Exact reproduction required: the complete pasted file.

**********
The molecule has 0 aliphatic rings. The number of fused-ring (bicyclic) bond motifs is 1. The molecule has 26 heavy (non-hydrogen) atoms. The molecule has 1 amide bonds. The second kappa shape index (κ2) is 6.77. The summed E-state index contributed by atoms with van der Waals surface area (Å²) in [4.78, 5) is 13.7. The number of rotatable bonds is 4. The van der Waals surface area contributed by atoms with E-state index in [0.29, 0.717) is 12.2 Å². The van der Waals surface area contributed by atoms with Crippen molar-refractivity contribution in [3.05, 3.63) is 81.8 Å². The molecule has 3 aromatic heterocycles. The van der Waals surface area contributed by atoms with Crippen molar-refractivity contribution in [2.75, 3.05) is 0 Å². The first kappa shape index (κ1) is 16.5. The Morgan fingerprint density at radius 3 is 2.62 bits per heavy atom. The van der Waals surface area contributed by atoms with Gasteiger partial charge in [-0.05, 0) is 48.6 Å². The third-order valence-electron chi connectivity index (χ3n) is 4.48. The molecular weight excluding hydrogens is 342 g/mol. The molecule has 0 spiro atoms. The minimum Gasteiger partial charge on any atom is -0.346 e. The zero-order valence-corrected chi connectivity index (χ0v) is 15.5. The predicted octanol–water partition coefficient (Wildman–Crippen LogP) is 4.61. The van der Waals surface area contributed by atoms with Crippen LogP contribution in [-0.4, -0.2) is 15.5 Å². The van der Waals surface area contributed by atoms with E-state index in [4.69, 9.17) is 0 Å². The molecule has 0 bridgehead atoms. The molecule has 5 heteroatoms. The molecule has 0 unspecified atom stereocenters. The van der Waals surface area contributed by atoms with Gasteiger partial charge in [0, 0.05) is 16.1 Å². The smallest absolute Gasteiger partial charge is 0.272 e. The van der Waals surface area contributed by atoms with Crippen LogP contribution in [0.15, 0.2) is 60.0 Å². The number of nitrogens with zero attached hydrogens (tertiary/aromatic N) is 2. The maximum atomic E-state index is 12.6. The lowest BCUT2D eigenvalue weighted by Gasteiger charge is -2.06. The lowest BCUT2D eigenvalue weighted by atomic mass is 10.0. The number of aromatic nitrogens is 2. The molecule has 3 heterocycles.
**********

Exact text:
The molecule has 0 aliphatic rings. The number of fused-ring (bicyclic) bond motifs is 1. The molecule has 26 heavy (non-hydrogen) atoms. The molecule has 1 amide bonds. The second kappa shape index (κ2) is 6.77. The summed E-state index contributed by atoms with van der Waals surface area (Å²) in [4.78, 5) is 13.7. The number of rotatable bonds is 4. The van der Waals surface area contributed by atoms with E-state index in [0.29, 0.717) is 12.2 Å². The van der Waals surface area contributed by atoms with Crippen molar-refractivity contribution in [3.05, 3.63) is 81.8 Å². The molecule has 3 aromatic heterocycles. The van der Waals surface area contributed by atoms with Crippen molar-refractivity contribution in [2.75, 3.05) is 0 Å². The first kappa shape index (κ1) is 16.5. The Morgan fingerprint density at radius 3 is 2.62 bits per heavy atom. The van der Waals surface area contributed by atoms with Gasteiger partial charge in [-0.05, 0) is 48.6 Å². The third-order valence-electron chi connectivity index (χ3n) is 4.48. The molecular weight excluding hydrogens is 342 g/mol. The molecule has 0 spiro atoms. The minimum Gasteiger partial charge on any atom is -0.346 e. The zero-order valence-corrected chi connectivity index (χ0v) is 15.5. The predicted octanol–water partition coefficient (Wildman–Crippen LogP) is 4.61. The van der Waals surface area contributed by atoms with Crippen LogP contribution in [-0.4, -0.2) is 15.5 Å². The van der Waals surface area contributed by atoms with E-state index in [4.69, 9.17) is 0 Å². The molecule has 0 bridgehead atoms. The molecule has 5 heteroatoms. The molecule has 0 unspecified atom stereocenters. The van der Waals surface area contributed by atoms with Gasteiger partial charge in [0, 0.05) is 16.1 Å². The smallest absolute Gasteiger partial charge is 0.272 e. The van der Waals surface area contributed by atoms with Crippen LogP contribution in [0.15, 0.2) is 60.0 Å². The number of nitrogens with zero attached hydrogens (tertiary/aromatic N) is 2. The maximum atomic E-state index is 12.6. The lowest BCUT2D eigenvalue weighted by Gasteiger charge is -2.06. The lowest BCUT2D eigenvalue weighted by atomic mass is 10.0. The number of aromatic nitrogens is 2. The molecule has 3 heterocycles.